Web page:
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Supporters of President Donald Trump protest in the Capitol Rotunda on January 6, 2021, in Washington, D.C.

Supporters of President Donald Trump protest in the Capitol Rotunda on January 6, 2021, in Washington, D.C. (Photo: Saul Loeb/ AFP)

New “Day of Infamy,” Centuries Old White Supremacy

Were Wednesday's events really that "unbelievable"?

Judy Rohrer

The far-right siege on the U.S. Capitol has been called “unbelievable,” “shocking,” and “beyond imagination.”  And let’s not forget the attacks on statehouses around the nation and all the symbols hate deployed (guillotine, hangman’s noose, confederate and Nazi iconography), though they received far less coverage.  I admit I felt shocked, glued to the coverage, waiting for some sort of intervention.  It never materialized, five people died, dozens were injured, hundreds feared for their lives for hours under lockdown (calling and texting loved ones in desperation), and millions across the country were terrorized.  Senator Chuck Schumer said January 6, 2021 is a new “day that will live forever in infamy.” 

While what happened was outrageous and wrong in every sense, was it really “unbelievable”?  Should I/we be shocked, especially those of us in the academy?  There are echoes here of Trump’s 2016 election when white leftists like me were stunned and BIPOC (Black Indigenous People of Color) colleagues shook their heads responding simply “Welcome to the empire.  Where did you think you were living?”  But you don’t need to have BIPOC friends to wake you to the clear and present danger.  The Department of Homeland Security and FBI have been identifying white supremacy and far-right ideologies as the greatest threat facing the U.S. today.

People are expressing concern over “security failures” and lack of preparation by multiple police forces in D.C.  Some suggest the police were “overwhelmed” and “caught flat footed.”  Really?  I’ve been arrested a number of times in D.C. and elsewhere in nonviolent civil disobedience actions.  If there’s one place where there are processes and protocols for mass mobilizations – especially those widely publicized ahead of time (this time by none other than the President of the United States) – it’s D.C.  March routes are diverted, perimeters are established, massive blockades are deployed, surveillance and militarized presence is everywhere (in the sky, on rooftops, on horseback, in marked and unmarked vehicles, in riot gear).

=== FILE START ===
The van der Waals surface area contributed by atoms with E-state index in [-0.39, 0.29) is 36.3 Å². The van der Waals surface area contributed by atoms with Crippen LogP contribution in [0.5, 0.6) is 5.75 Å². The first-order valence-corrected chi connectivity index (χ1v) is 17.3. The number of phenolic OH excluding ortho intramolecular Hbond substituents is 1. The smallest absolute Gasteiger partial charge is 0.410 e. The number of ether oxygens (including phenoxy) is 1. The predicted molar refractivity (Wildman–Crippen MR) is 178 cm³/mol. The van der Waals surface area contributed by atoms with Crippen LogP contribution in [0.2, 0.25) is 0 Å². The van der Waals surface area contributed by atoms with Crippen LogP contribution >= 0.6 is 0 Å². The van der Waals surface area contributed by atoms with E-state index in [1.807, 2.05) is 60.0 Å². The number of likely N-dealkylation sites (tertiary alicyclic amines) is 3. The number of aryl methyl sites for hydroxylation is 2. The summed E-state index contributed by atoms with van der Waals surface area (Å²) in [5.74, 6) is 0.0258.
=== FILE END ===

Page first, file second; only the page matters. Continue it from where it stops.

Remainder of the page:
When planning a march or demonstration in D.C. you always have to pay attention to thinking through complicated, usually coordinated, jurisdictional powers.  D.C. Mayor Muriel Bowser could request National Guard deployment.  She did that at least three days prior and again on the day, but because D.C. isn’t a state (and that has everything to do with racism), she doesn’t have power to make it so.  So, her Metropolitan Police were left to sweep up after Trump’s “wild” and deadly party.

Additionally, any number of activists, press, and politicians including President-Elect Biden, have been calling out the enormous disparity between the militarized state violence unleashed against Black Lives Matter protests this summer in D.C. and the gentle treatment of the people who violently stormed the U.S. Capitol.  After emerging from lockdown, newly elected Representative Cori Bush, said “had it been people who look like me… Black and Brown people… we wouldn’t have made it that far, we wouldn’t have made it up those steps.  We would have been shot, tear gassed, [hit with] rubber bullets.”